The love languages work in the premise that you value a particular aspect of a relationship more than others, and if your partner does the actions that displays the love language that you align with, you will feel more secure in the relationship, as well as happier and valued. The five love languages are: Acts of service, words of affirmation, quality time, physical touch and receiving gifts.
Something that I have also found out which is interesting, is that once you find out your love language, you’ll find that the one that you prefer is what you do to your partner! It therefore explains why you may get upset if they don’t react in the way you want (it’s probably because it’s not theirs!)
Acts of Service
The ‘acts of service’ love language is all about what someone DOES. This could be something dramatic and completely spontaneous, or something minor, like for example offering to wash up after dinner, or making them dinner. If your love language is acts of service, you basically feel loved by your partner doing things for you. A good way to communicate this is using phrases like “I’ll help” etc. This is a good way for them to know you care. Something to avoid, is putting other peoples needs before your partners, as that would have the opposite effect and make them feel unloved.
Words of Affirmation
The ‘words of affirmation’ love language is about words. It’s about someone valuing the words you say to them, so someone that appreciates encouraging words, affirming them, frequently saying ‘I Love You’, appreciating them and listening to them. A way to make them feel loved and appreciated would be doing something like sending an unexpected text to them, or a card etc, this would help as it lets them know that you are thinking of them, and by outwardly displaying this – they feel most loved. If your s/o’s love language is words of affirmation, then not appreciating effort they are making, or not reminding them by saying odd things has the potentiality to upset them or make them feel unvalidated.
The next love language is ‘physical touch’. This is when someone feels most loved by non-verbal communication and touch. The best way to make your s/o feel appreciated if this is their love language is to be close with them, with examples such as touching them often in public to show that you are there and supporting them – like a leg squeeze or putting your arm around them or even offering to give them massages etc. Something to avoid if your partner has this love language is physical neglect and not showing physical attention to your parter as this would mean they are more likely to feel alone.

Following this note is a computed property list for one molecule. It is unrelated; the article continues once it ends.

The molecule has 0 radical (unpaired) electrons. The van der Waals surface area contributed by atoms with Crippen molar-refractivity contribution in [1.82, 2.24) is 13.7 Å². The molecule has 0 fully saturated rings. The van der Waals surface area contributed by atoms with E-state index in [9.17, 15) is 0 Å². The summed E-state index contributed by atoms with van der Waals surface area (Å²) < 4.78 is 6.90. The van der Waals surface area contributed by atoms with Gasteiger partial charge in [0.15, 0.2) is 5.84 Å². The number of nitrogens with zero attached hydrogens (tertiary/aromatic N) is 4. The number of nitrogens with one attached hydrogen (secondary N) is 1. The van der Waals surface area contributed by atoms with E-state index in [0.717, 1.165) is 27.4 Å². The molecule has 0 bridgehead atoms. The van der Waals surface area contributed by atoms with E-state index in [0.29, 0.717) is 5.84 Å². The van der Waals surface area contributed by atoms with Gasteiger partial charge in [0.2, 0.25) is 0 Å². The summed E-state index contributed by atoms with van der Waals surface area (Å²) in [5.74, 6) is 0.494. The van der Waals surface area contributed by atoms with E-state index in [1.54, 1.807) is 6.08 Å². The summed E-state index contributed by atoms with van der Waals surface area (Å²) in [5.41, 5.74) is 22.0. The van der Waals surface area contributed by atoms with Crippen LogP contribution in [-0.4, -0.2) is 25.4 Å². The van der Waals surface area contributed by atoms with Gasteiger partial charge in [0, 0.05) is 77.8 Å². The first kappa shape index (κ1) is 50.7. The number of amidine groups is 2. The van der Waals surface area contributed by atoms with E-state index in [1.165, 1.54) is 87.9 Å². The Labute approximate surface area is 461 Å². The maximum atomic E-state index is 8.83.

The ‘receiving gifts’ love language can sometimes be seen as materialistic, but rather than initially seeing gifts and assuming that it is about spending money, it is about giving things that have thought behind them. It doesn’t always have to be huge gestures and a large amount of $$$, it could be simple as making them a Spotify playlist and sending it them or getting them something from the shop just because you thought of them. How to show this and what to do if your s/o has this love language is being thoughtful and making your spouse a priority which you can do by not only giving thoughtful gifts, but by expressing gratitude for one when your s/o gives you one. Something that is not helpful if your partners love language is receiving gifts is missing special occasions and forgetting important milestones and also unenthusiastic gift giving is a no.
The ‘quality time’ love language is about un-interruption. It is about focusing on your partner and giving them focused one on one time and conversations. If your s/o has this love language, then they value you putting your time and effort into them. Therefore, this is why you should consider taking actions such as putting your phone on silent when with them and creating individual moments like small things and dates, so they feel appreciated. Something that should definitely be avoided is focusing on other people when you’re together, like phoning someone else, and spending long periods apart would also most likely be detrimental.
Featured Image: Andrew Seaman (unsplash)